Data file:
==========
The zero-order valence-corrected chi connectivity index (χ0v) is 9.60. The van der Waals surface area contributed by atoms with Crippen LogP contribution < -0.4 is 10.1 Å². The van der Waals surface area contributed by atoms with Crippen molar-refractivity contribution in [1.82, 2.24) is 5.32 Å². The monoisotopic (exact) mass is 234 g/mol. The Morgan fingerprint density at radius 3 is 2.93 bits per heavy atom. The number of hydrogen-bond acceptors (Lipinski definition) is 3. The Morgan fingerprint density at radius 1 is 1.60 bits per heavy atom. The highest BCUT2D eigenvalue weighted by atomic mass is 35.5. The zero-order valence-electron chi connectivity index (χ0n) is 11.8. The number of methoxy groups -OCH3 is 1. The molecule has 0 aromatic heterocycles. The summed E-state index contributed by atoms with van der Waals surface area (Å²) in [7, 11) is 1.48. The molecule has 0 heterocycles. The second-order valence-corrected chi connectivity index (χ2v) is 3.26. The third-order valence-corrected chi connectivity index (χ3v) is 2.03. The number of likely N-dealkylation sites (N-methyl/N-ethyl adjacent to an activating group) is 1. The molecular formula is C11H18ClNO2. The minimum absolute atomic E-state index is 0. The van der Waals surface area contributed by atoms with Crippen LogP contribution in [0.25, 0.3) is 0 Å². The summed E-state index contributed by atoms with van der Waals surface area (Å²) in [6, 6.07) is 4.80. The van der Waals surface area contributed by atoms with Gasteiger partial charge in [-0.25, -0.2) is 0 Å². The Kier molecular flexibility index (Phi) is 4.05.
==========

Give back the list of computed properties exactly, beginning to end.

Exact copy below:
The zero-order valence-corrected chi connectivity index (χ0v) is 9.60. The van der Waals surface area contributed by atoms with Crippen LogP contribution < -0.4 is 10.1 Å². The van der Waals surface area contributed by atoms with Crippen molar-refractivity contribution in [1.82, 2.24) is 5.32 Å². The monoisotopic (exact) mass is 234 g/mol. The Morgan fingerprint density at radius 3 is 2.93 bits per heavy atom. The number of hydrogen-bond acceptors (Lipinski definition) is 3. The Morgan fingerprint density at radius 1 is 1.60 bits per heavy atom. The highest BCUT2D eigenvalue weighted by atomic mass is 35.5. The zero-order valence-electron chi connectivity index (χ0n) is 11.8. The number of methoxy groups -OCH3 is 1. The molecule has 0 aromatic heterocycles. The summed E-state index contributed by atoms with van der Waals surface area (Å²) in [7, 11) is 1.48. The molecule has 0 heterocycles. The second-order valence-corrected chi connectivity index (χ2v) is 3.26. The third-order valence-corrected chi connectivity index (χ3v) is 2.03. The number of likely N-dealkylation sites (N-methyl/N-ethyl adjacent to an activating group) is 1. The molecular formula is C11H18ClNO2. The minimum absolute atomic E-state index is 0. The van der Waals surface area contributed by atoms with Crippen LogP contribution in [0.25, 0.3) is 0 Å². The summed E-state index contributed by atoms with van der Waals surface area (Å²) in [6, 6.07) is 4.80. The van der Waals surface area contributed by atoms with Gasteiger partial charge in [-0.25, -0.2) is 0 Å². The Kier molecular flexibility index (Phi) is 4.05.